Concurrently, as the central issue was in the courts, supplementary suits were also developing. In June 1969, the North Carolina General Assembly passed an anti-busing statute. When the Charlotte-Mecklenburg Board of Education was ordered in February 1970 to begin busing, the North Carolina Board of Education and several individuals, among them Mrs. Robert E. Moore and Tom B. Harris, sued the Charlotte-Mecklenburg Board of Education and William Self, superintendent of the Charlotte-Mecklenburg Schools. The cases, decided in Mecklenburg County Superior Court, enforced a temporary restraining order based on the use of public funds for busing in the desegregation plan and ruled such uses conflict with the anti-busing statute. The Swann plaintiffs moved to add these individuals and the state as additional parties defendant to prevent them from interfering with federal court mandates. In March 1970, McMillan ordered that a three-judge court convene to rule on the anti-busing statute. The three-judge court, presided over by circuit court judges J. Braxton Craven and John Butzner, and district judge McMillan, ruled the anti-busing statute unconstitutional. The North Carolina State Board of Education and the additional parties appealed the case to the Supreme Court. Meanwhile, the central Swann case was on appeal in the Fourth Circuit Court of Appeals. The case was heard en banc by Judges John D. Butzner, Clement E. Haynsworth, Simon E. Sobeloff, Harrison L. Winter, Albert V. Bryan, and Herbert S. Boreman. Judge Craven disqualified himself because he had ruled on the case when it was in the District Court in 1965.
On May 26, 1970, the U.S. Court of Appeals for the Fourth Circuit, approving most of the Finger plan dealing with the junior and senior high schools, rejected a part applying to elementary schools that provided for additional busing of several thousand elementary school children to achieve a racial balance in schools that would otherwise be predominantly black or white. (See memorandum, Legal Defense Fund staff to "Our Contributors," October 7, 1970, Series 2.) The basis for the judges' ruling was the opinion that every school does not need to be integrated under a unitary system, particularly when such integration would require extreme cross busing, and that the primary consideration to be applied in deciding local cases is the "test of reasonableness." The elementary plan was remanded back to the District Court for redrafting, and McMillan ordered that the U.S. Department of Health, Education, and Welfare (HEW) assist in the preparation of new elementary school plans.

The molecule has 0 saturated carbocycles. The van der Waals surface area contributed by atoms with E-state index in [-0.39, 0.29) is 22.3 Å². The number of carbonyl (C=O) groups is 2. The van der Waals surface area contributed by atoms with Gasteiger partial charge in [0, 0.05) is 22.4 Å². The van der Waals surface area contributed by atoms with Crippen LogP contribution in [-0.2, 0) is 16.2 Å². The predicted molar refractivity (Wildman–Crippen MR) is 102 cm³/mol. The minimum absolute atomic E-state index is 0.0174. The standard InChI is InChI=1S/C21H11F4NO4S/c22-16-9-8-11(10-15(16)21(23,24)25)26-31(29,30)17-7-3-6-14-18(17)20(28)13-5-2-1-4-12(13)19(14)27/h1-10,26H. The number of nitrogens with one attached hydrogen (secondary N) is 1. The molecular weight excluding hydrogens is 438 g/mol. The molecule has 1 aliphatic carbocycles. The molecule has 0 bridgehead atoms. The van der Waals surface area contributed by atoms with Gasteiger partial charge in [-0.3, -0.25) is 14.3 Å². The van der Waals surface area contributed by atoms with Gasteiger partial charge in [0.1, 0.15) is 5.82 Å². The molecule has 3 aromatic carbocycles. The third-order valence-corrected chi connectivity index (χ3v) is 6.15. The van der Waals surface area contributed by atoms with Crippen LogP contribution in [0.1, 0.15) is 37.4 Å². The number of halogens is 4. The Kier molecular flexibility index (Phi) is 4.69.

When the case was appealed to the U.S. Supreme Court, the issue was whether school boards were required to use all available means to achieve integration. The Board of Education also filed a motion to stay the implementation of the Finger and HEW plans for the 1970-1971 school year. The Supreme Court agreed to hear the case in October 1970, but refused to stay the district court's order. Instead, on June 29, 1970, following hearings to modify the elementary plan, the Supreme Court mandated that the orders of the district court be reinstated for the 1970-1971 school year for all grade levels. As such, mass busing of students began that year. In April 1971, the Supreme Court ruled that the Finger Plan was a constitutional method for desegregating high school, junior high, and elementary level grades, thus upholding the District Court's original ruling of February 1970. The implications of the decision were that all available means must be used to desegregate the schools and that busing, as a means to achieve racial desegregation, is constitutional. Following the Supreme Court's decision, the district court was charged with ensuring that integration would continue to be implemented in Charlotte-Mecklenburg schools. The U.S. District Court, Western District of North Carolina oversaw this process until 1975, when the case was officially closed.
[For further information, consult: Davison M. Douglas, Reading, Writing & Race: the Desegregation of the Charlotte Schools (1995); Frye Gaillard, The Dream Long Deferred (1988); Lino A. Graglia, Disaster by Decree: The Supreme Court Decisions on Race and the Schools (1976); George R. Metcalf, From Little Rock to Boston: The History of School Desegregation (1983); and Bernard Schwartz, Swann's Way: The School Busing Case and the Supreme Court (1986).]